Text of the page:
Two New Films, One Fiction, The Other Non, Examine The Darker Side Of Law And Order
-by Denise Sullivan
The Other Barrio and Black Panthers: Vanguard of the Revolution are two very different films yet both depict crimes against communities of color in the Bay Area and beyond. I recently spoke to producer Lou Dematteis and director Stanley Nelson, about their respective films.
Since its inception, film noir has found its ideal nighttime location in San Francisco, its fog-laced alleys and neon-lit beauty the perfect backdrop for booze-swilling anti-heroes and the ladies who love them, while in the real world, corruption and evil also coexist with the search for truth. The Other Barrio (based on a short story by the Alejandro Murguía, turned into a film by Dante Betteo and Lou Dematteis, acted by local talent, and overseen by a crew of local workers) is the first English language film noir to be perceived through a Latino lens. Exploring the mysteries of local government and its pattern of casting aside citizens of artistically prolific and politically active neighborhoods (in this case the Mission) in favor of profits and comfort for a few, the story of The Other Barrio is not just of local concern but increasingly global.
"The film is an artistic pushback against gentrification," says Dematteis, a longtime resident of the Mission and an award-winning photojournalist. "We tried to cast local people involved in the Mission arts community. We included the murals, restored murals…we have a CD with music by Guillermo Gómez-Peña, Omar Sosa, Dr. Loco, trumpeter Jerry Gonzalez. Our music supervisor was Greg Landau, René Yañez was our production designer." Traditional noir themes of disillusionment and hardened cynicism dovetail with passion and hope in an update of Muguia's short story, itself a contemporary retelling of actual events that occurred following a fire in the neighborhood in the '70s. The film's lead actor Richard Montoya (a founding member of the comedy troupe, Culture Clash) also had a hand in expanding the script which had some eerie coincidences to real Mission life.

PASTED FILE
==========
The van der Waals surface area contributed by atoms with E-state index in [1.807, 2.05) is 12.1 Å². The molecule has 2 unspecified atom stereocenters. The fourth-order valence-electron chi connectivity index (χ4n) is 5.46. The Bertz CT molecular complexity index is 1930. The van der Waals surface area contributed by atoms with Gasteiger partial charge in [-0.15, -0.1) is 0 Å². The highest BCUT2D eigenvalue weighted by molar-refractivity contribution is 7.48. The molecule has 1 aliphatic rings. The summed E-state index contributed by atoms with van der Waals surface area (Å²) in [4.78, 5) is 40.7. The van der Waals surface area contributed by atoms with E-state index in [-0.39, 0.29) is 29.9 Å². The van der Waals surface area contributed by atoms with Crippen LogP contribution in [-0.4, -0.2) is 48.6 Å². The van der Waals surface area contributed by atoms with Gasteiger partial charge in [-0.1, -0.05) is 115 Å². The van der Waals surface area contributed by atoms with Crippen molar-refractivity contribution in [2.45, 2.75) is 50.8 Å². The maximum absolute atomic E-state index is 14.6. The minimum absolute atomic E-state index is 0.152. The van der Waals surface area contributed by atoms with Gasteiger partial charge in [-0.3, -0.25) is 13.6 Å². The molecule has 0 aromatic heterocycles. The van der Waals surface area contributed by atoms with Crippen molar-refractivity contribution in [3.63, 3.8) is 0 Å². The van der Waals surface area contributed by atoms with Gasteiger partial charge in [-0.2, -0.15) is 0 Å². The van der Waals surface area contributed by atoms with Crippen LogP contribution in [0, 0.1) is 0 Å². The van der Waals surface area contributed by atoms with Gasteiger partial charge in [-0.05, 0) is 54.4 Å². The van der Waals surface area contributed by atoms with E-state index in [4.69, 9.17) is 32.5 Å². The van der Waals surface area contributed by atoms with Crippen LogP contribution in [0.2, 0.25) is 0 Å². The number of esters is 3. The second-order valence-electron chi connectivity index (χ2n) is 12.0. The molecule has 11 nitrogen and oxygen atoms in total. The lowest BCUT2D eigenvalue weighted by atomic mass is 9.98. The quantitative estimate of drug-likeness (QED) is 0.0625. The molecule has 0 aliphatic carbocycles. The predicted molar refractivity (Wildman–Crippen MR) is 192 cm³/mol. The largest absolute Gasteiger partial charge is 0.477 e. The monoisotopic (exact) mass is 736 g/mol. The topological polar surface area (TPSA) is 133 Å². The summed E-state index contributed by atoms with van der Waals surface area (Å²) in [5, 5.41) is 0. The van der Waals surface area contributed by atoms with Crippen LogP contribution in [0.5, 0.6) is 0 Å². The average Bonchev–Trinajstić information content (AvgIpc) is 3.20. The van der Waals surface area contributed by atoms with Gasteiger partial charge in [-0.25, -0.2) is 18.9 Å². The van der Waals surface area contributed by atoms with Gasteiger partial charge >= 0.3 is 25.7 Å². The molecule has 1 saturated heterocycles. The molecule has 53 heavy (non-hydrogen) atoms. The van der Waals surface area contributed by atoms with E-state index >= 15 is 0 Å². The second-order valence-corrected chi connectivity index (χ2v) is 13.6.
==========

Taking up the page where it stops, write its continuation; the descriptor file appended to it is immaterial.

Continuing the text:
"We premiered 10 days after the 22nd and Mission fire," says Demmateis, referring to a horrible apartment fire earlier this year that displaced residents and killed one person (the film's subtitle is Fighting Fire With Fire). He noted the five or six other fires in the area before, during and after the filming. "This was a case of art imitating life imitating art," he says, and its message hasn't been lost on the people impacted the most by the changes---Mission residents.
Bay Area-born Dematteis is the kind of politically-motivated, community-serving artist the city once prided itself on housing, though tomorrow's filmmakers can no longer afford to live in town due to a persistent pattern of hyper-gentrification. A third generation Italian-American, he's lived in the neighborhood for 40 years and is no stranger to extreme environments.